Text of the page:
It’s no surprise that Russia has been using energy as a weapon, as it has done so in the past. Before the full-scale invasion of Ukraine, the EU imported 45% of its gas from Russia. In 2022, Russia reduced its gas exports during the season when Europe usually fills its gas storage, likely to pressure European governments to lift sanctions. However, the move backfired, as the EU invested in alternative sources of gas and implemented measures to reduce consumption by 15% through the “Save Gas for Safe Winter” campaign.

Russia’s energy war has dealt a severe blow to the European Union’s economy, with energy prices skyrocketing in several member states. Despite this, the bloc has managed to avert the direst outcomes of economic recession and political turmoil, which were seemingly part of Vladimir Putin’s grand scheme.

While the EU won the energy battle of 2022, it still needs a solution to fill reserves for winter 2023/24.

The war in Ukraine is likely to result in a big shift in the energy market. According to Daniel Yergin, vice chairman of S&P Global, Russia’s influence in the energy sector reached its peak in the summer of 2022, but it has since lost its status as an energy superpower due to a decline in market share. In other words, pursuing immediate gains will likely result in the erosion of strategic leverage over time for Russia.

In an attempt to force Ukraine and its Western partners to surrender, Russia resorted to military destruction of Ukraine’s energy infrastructure. Although the Russian army managed to damage roughly 50% of Ukraine’s power capacity, prompt actions of Ukrainian power engineers and Western support helped to mitigate the damage to some extent.

Western allies also decided to play the energy card. In September 2022, they imposed a cap on Russian oil. It was supposed to prevent Vladimir Putin from financing his war machine, but these oil sanctions have been underwhelming. The goal was to allow Russia to continue producing and selling oil to keep the market stable but to limit profits so that Putin could not finance the war. However, China, India, and other “neutral” countries offset the decline in Western imports of Russian oil.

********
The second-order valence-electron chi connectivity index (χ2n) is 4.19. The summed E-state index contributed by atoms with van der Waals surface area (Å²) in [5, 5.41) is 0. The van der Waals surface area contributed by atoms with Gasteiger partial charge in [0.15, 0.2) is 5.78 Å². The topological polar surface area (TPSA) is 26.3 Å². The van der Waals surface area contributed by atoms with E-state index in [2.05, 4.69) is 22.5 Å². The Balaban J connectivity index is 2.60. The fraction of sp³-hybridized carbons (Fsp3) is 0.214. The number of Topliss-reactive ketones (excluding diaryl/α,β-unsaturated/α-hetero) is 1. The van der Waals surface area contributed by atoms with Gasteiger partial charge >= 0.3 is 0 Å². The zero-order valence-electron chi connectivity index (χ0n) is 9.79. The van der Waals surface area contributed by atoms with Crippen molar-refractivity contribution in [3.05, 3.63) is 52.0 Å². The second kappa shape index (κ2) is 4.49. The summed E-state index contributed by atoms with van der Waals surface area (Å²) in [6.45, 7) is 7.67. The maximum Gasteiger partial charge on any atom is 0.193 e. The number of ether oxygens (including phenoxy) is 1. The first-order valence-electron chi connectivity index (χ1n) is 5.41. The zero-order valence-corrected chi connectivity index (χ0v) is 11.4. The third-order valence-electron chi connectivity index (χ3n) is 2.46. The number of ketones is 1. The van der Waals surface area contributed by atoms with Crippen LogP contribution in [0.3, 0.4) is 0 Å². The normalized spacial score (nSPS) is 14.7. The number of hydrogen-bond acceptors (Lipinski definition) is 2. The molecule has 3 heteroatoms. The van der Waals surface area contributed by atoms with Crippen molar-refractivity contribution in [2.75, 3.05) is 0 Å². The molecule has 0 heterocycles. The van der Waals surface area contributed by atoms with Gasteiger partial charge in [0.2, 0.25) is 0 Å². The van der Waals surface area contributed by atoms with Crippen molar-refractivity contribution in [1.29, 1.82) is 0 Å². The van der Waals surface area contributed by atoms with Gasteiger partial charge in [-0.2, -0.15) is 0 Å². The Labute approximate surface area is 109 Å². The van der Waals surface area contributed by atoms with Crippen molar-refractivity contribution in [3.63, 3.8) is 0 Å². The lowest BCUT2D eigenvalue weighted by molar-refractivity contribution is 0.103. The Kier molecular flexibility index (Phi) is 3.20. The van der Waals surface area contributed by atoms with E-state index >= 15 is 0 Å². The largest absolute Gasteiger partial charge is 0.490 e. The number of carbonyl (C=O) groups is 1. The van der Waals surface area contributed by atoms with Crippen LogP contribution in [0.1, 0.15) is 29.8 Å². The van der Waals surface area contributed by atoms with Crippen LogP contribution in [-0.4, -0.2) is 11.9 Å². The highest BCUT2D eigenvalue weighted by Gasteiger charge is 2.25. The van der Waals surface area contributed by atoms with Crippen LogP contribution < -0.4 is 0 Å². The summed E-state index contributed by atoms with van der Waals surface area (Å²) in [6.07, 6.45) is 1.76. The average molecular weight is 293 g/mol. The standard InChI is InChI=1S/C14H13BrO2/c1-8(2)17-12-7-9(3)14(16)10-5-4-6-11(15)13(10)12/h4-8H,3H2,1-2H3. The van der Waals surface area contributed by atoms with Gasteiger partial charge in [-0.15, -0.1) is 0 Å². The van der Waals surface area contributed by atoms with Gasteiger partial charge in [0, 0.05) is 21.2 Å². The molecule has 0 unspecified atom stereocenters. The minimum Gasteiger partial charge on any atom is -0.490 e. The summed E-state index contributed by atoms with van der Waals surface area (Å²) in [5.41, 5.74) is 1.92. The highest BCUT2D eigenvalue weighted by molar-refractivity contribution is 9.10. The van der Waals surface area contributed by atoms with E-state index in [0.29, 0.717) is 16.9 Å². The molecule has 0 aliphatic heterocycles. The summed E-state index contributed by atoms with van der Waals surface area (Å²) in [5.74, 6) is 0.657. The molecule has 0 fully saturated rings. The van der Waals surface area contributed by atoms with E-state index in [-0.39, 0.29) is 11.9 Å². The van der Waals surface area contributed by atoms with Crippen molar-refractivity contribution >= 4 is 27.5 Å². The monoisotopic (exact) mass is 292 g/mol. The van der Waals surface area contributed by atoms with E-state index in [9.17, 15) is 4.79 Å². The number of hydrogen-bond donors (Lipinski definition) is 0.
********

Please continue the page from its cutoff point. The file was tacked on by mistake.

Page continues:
Gas export volumes reduced to 37%, but higher energy prices made up for the drop, leading to milder-than-expected results. European companies continue to import Russian fuel by sea, although the top managers of many of them have condemned the war. They are helping Russia earn billions of euros. The shadow energy market increased, and the role of Russian oil may be underestimated, resulting in a more “dispersed, divided, and dangerous” global energy system. All this accelerated the transition to a fragmented, multipolar world.

Implications: too big to fail?

Depriving Putin of funds for war is a commonly stated goal as it sounds ethical. However, there is another more pragmatic objective that is just as crucial in the sanctions policy but not as frequently expressed. This objective is to prevent market crashes and ensure that multinational companies do not bear an excessive cost when divesting from Russia. So far, Western leaders and corporate executives have leaned towards the rather pragmatic approach of imposing sanctions, slowly reducing Russia’s economic potential without causing an acute crisis. Whether they would be willing to up the ante—as expected by many Ukrainians—is yet to be determined.